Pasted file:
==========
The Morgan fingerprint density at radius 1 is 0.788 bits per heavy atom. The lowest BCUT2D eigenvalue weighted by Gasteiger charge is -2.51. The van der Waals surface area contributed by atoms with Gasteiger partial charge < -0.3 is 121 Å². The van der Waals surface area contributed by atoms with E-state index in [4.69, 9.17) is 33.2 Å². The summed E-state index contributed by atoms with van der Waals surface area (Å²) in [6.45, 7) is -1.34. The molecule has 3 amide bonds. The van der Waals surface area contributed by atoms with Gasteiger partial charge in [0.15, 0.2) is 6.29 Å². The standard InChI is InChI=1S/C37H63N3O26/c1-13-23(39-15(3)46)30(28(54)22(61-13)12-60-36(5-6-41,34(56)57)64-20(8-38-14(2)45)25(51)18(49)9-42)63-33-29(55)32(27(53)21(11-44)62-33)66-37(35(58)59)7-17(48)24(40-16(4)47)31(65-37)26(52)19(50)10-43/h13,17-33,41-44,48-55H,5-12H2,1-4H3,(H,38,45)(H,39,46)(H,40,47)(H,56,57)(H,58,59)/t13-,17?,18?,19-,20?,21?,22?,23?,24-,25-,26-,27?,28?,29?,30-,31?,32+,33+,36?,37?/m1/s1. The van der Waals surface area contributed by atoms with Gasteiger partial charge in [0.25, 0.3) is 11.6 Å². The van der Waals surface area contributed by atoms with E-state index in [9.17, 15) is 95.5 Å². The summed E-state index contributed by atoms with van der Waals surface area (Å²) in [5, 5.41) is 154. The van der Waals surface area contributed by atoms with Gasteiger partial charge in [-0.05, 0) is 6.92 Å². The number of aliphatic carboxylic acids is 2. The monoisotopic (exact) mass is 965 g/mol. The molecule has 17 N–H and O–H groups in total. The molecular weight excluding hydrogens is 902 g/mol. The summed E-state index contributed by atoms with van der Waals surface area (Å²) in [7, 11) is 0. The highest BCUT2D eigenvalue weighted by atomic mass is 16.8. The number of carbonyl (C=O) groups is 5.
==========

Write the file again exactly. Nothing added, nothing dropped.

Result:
The Morgan fingerprint density at radius 1 is 0.788 bits per heavy atom. The lowest BCUT2D eigenvalue weighted by Gasteiger charge is -2.51. The van der Waals surface area contributed by atoms with Gasteiger partial charge < -0.3 is 121 Å². The van der Waals surface area contributed by atoms with E-state index in [4.69, 9.17) is 33.2 Å². The summed E-state index contributed by atoms with van der Waals surface area (Å²) in [6.45, 7) is -1.34. The molecule has 3 amide bonds. The van der Waals surface area contributed by atoms with Gasteiger partial charge in [0.15, 0.2) is 6.29 Å². The standard InChI is InChI=1S/C37H63N3O26/c1-13-23(39-15(3)46)30(28(54)22(61-13)12-60-36(5-6-41,34(56)57)64-20(8-38-14(2)45)25(51)18(49)9-42)63-33-29(55)32(27(53)21(11-44)62-33)66-37(35(58)59)7-17(48)24(40-16(4)47)31(65-37)26(52)19(50)10-43/h13,17-33,41-44,48-55H,5-12H2,1-4H3,(H,38,45)(H,39,46)(H,40,47)(H,56,57)(H,58,59)/t13-,17?,18?,19-,20?,21?,22?,23?,24-,25-,26-,27?,28?,29?,30-,31?,32+,33+,36?,37?/m1/s1. The van der Waals surface area contributed by atoms with Gasteiger partial charge in [0.25, 0.3) is 11.6 Å². The van der Waals surface area contributed by atoms with E-state index in [9.17, 15) is 95.5 Å². The summed E-state index contributed by atoms with van der Waals surface area (Å²) in [5, 5.41) is 154. The van der Waals surface area contributed by atoms with Gasteiger partial charge in [-0.05, 0) is 6.92 Å². The number of aliphatic carboxylic acids is 2. The monoisotopic (exact) mass is 965 g/mol. The molecule has 17 N–H and O–H groups in total. The molecular weight excluding hydrogens is 902 g/mol. The summed E-state index contributed by atoms with van der Waals surface area (Å²) in [7, 11) is 0. The highest BCUT2D eigenvalue weighted by atomic mass is 16.8. The number of carbonyl (C=O) groups is 5.